Ponte de Lima is one of the oldest
Here you’ll be greeted with a broad smile and a full “malga.” Yes, around here the wine — red-green, by obligation — is served in small old bowls called “malgas.” For the wine to breathe and for smoother sips.
But don’t be shy about the options. There are other varieties of drinks as well as dishes full of tasty bites so that you can line your stomach and have the strength to continue this round in the local taverns.
In every corner of Ponte de Lima, there seems to be such an establishment, but these three are the most classic, the oldest, and the ones that never seem to fail.
Tasca das Fodinhas
Yes, the name is kind of dirty Portuguese slang. But, according to the owner, Dona Márcia, it’s all on the head of each one’s reading the menu.
Tasca das Fodinhas has gained national recognition, as you can see by the walls full of portraits with famous Portuguese celebrities.
The menu is a long list of suggestive (sexual) names that leave a lot of room for imagination.
And everything is accompanied by a “little slut” of wine, that is a smaller bowl filled with local wine.
Dona Márcia is often at the stove but doesn’t shy away from talking and, if given the opportunity, proudly tell that she has even been on television.
A must-see place that has already become a visiting card of the village.
Tavern 27 is at number 91, so don’t be surprised. It’s just a few meters from Tasca das Fodinhas.
Local people confirm that this is one of the oldest taverns of Ponte de Lima and when we enter we realize that tradition still lives here.
The wine is king and lord of the 27, and that can also be seen in the walls, full of sentences about the most popular beverage in town.
Taberna 27 has passed from generation to generation, always in the same family, and today couple John and Adelia Dantas are the ones that put order on the counter and in the kitchen.
Pull up one of the wooden stools and be enchanted by this genuine Portuguese tavern.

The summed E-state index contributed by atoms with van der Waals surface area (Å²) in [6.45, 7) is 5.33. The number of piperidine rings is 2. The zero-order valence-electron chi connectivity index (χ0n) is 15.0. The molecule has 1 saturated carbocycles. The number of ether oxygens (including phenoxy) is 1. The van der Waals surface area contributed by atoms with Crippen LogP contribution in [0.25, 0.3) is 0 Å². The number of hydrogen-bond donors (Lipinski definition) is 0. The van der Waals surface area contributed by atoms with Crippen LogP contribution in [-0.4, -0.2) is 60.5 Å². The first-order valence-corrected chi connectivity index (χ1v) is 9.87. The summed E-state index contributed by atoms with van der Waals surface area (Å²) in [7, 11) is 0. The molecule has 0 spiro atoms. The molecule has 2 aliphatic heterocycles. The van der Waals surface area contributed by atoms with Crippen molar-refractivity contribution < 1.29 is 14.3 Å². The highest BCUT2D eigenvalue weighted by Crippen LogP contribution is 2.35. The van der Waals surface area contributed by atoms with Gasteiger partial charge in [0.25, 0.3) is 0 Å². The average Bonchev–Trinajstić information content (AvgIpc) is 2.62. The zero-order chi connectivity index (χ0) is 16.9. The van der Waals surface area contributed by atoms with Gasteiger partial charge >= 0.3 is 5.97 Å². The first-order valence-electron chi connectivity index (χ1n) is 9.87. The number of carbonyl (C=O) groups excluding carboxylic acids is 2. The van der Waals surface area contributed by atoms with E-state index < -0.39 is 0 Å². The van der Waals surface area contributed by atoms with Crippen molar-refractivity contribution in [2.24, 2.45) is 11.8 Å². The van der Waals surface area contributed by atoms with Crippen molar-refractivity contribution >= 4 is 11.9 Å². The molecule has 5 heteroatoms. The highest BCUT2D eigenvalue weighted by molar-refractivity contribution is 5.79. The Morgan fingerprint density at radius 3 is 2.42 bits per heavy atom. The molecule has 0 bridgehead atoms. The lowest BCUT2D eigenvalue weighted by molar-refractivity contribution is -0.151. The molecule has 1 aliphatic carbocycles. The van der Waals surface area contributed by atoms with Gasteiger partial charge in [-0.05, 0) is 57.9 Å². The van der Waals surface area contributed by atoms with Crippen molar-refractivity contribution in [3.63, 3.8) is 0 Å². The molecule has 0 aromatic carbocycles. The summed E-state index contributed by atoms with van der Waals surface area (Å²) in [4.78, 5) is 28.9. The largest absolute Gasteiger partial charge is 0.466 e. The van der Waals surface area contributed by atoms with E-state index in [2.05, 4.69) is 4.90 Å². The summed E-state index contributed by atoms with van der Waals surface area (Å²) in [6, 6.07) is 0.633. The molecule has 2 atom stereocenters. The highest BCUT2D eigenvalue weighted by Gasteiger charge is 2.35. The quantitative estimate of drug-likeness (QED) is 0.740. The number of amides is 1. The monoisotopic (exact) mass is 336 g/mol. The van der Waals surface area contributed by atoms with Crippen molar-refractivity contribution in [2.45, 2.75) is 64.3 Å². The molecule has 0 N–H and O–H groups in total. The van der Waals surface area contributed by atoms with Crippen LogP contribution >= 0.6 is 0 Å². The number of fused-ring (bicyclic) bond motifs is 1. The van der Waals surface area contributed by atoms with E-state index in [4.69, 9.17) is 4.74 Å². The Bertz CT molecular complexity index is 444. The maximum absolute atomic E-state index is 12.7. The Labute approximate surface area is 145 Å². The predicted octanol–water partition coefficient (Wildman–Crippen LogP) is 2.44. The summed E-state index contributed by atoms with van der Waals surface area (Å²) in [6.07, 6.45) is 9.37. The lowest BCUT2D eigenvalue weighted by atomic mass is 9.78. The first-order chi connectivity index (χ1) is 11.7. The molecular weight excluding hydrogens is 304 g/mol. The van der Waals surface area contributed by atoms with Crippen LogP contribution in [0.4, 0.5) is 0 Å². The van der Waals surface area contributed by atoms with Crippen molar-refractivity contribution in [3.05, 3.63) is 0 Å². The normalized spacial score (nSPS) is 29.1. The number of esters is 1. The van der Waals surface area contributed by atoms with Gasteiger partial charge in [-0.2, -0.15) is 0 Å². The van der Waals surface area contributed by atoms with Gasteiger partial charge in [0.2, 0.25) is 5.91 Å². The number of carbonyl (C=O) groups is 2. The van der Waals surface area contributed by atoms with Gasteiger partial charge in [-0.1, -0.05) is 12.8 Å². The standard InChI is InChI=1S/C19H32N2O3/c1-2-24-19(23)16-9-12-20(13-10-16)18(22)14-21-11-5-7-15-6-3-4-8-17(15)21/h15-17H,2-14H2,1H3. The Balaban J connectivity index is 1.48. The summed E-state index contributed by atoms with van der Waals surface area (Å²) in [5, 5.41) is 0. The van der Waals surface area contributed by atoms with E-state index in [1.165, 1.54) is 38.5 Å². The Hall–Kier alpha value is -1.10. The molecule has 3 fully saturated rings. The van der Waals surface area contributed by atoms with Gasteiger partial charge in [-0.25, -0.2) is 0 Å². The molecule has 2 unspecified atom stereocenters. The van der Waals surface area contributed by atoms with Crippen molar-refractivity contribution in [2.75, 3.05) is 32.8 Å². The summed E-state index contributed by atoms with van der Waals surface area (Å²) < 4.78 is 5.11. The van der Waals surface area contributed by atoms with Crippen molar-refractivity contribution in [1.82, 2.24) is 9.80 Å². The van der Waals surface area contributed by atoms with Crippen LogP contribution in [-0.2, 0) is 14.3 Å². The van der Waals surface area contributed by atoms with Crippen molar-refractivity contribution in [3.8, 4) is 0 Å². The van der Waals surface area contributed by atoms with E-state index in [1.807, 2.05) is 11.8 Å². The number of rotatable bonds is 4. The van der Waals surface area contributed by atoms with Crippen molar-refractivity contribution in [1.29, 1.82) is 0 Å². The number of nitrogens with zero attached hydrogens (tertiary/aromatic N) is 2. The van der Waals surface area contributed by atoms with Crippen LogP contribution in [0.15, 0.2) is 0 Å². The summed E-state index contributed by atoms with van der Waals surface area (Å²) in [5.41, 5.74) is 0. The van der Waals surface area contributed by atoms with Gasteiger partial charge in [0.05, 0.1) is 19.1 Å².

Mariazinha or Gasparinho… the confusion is justified because both names appear on the sign. But let me explain. Mr. Gaspar was the former owner of this tavern on Arrabalde Street and remained there until he was 90 years old.
But what about Mariazinha?… The truth is that when we enter a place like this, we think that we’ll find an older man managing the business. But, what was my surprise when I saw a young Limarense woman behind the counter.
Maria Mota took over in 2013 and instills in her the dynamism typical of young people. The tradition is all here: the wooden tables and benches, the cod frying on the stove, and the wine also served in the “malga.” Not to mention the Portuguese stew, on specific days, which overflows from the platter served at lunchtime.
Walking for the first time through the streets of Ponte de Lima and crossing these establishments is something unique. Simplicity reigns, but so does the knowledge of many of the local men and women. Despite the hustle and bustle of tourists, local people never fail to stop here and exchange some conversation in the company of the good northern wine.
What about you? Have you ever been to Ponte de Lima? What did you like the most? Share your opinion about this article in the comments box below and if you have more tips about northern Portugal, some unmissable land, leave it there too!